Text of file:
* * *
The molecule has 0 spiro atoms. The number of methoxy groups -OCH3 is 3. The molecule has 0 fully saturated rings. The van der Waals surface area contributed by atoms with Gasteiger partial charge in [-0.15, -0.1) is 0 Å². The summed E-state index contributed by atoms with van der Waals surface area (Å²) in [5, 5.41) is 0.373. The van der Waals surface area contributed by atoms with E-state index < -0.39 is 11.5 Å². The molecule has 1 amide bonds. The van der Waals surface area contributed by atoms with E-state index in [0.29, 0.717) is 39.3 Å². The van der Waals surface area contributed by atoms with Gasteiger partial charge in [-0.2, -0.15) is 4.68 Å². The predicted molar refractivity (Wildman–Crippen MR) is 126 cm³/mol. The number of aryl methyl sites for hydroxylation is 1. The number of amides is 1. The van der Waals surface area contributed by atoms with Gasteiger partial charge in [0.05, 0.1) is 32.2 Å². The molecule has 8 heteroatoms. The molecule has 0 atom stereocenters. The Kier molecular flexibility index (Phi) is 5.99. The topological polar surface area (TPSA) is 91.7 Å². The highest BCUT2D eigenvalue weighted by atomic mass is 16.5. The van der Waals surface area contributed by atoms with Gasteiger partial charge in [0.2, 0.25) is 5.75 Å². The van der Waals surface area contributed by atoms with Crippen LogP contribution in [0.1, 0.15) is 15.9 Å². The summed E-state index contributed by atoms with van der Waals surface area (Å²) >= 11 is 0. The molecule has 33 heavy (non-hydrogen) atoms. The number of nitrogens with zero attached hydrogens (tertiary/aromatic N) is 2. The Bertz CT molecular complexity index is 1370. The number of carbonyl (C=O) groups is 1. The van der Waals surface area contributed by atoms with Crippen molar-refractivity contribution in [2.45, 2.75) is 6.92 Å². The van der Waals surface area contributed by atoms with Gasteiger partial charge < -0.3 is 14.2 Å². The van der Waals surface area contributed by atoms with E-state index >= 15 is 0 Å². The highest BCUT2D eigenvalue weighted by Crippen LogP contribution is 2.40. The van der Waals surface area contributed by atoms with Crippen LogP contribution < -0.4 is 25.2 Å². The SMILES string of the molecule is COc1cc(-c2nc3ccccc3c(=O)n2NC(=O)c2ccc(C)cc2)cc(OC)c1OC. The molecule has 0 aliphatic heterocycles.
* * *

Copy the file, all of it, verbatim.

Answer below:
The molecule has 0 spiro atoms. The number of methoxy groups -OCH3 is 3. The molecule has 0 fully saturated rings. The van der Waals surface area contributed by atoms with Gasteiger partial charge in [-0.15, -0.1) is 0 Å². The summed E-state index contributed by atoms with van der Waals surface area (Å²) in [5, 5.41) is 0.373. The van der Waals surface area contributed by atoms with E-state index < -0.39 is 11.5 Å². The molecule has 1 amide bonds. The van der Waals surface area contributed by atoms with E-state index in [0.29, 0.717) is 39.3 Å². The van der Waals surface area contributed by atoms with Gasteiger partial charge in [-0.2, -0.15) is 4.68 Å². The predicted molar refractivity (Wildman–Crippen MR) is 126 cm³/mol. The number of aryl methyl sites for hydroxylation is 1. The number of amides is 1. The van der Waals surface area contributed by atoms with Gasteiger partial charge in [0.05, 0.1) is 32.2 Å². The molecule has 8 heteroatoms. The molecule has 0 atom stereocenters. The Kier molecular flexibility index (Phi) is 5.99. The topological polar surface area (TPSA) is 91.7 Å². The highest BCUT2D eigenvalue weighted by atomic mass is 16.5. The van der Waals surface area contributed by atoms with Gasteiger partial charge in [0.2, 0.25) is 5.75 Å². The van der Waals surface area contributed by atoms with Crippen LogP contribution in [0.1, 0.15) is 15.9 Å². The summed E-state index contributed by atoms with van der Waals surface area (Å²) >= 11 is 0. The molecule has 33 heavy (non-hydrogen) atoms. The number of nitrogens with zero attached hydrogens (tertiary/aromatic N) is 2. The Bertz CT molecular complexity index is 1370. The number of carbonyl (C=O) groups is 1. The van der Waals surface area contributed by atoms with Crippen molar-refractivity contribution in [2.45, 2.75) is 6.92 Å². The van der Waals surface area contributed by atoms with Gasteiger partial charge < -0.3 is 14.2 Å². The van der Waals surface area contributed by atoms with E-state index >= 15 is 0 Å². The highest BCUT2D eigenvalue weighted by Crippen LogP contribution is 2.40. The van der Waals surface area contributed by atoms with Crippen LogP contribution < -0.4 is 25.2 Å². The SMILES string of the molecule is COc1cc(-c2nc3ccccc3c(=O)n2NC(=O)c2ccc(C)cc2)cc(OC)c1OC. The molecule has 0 aliphatic heterocycles.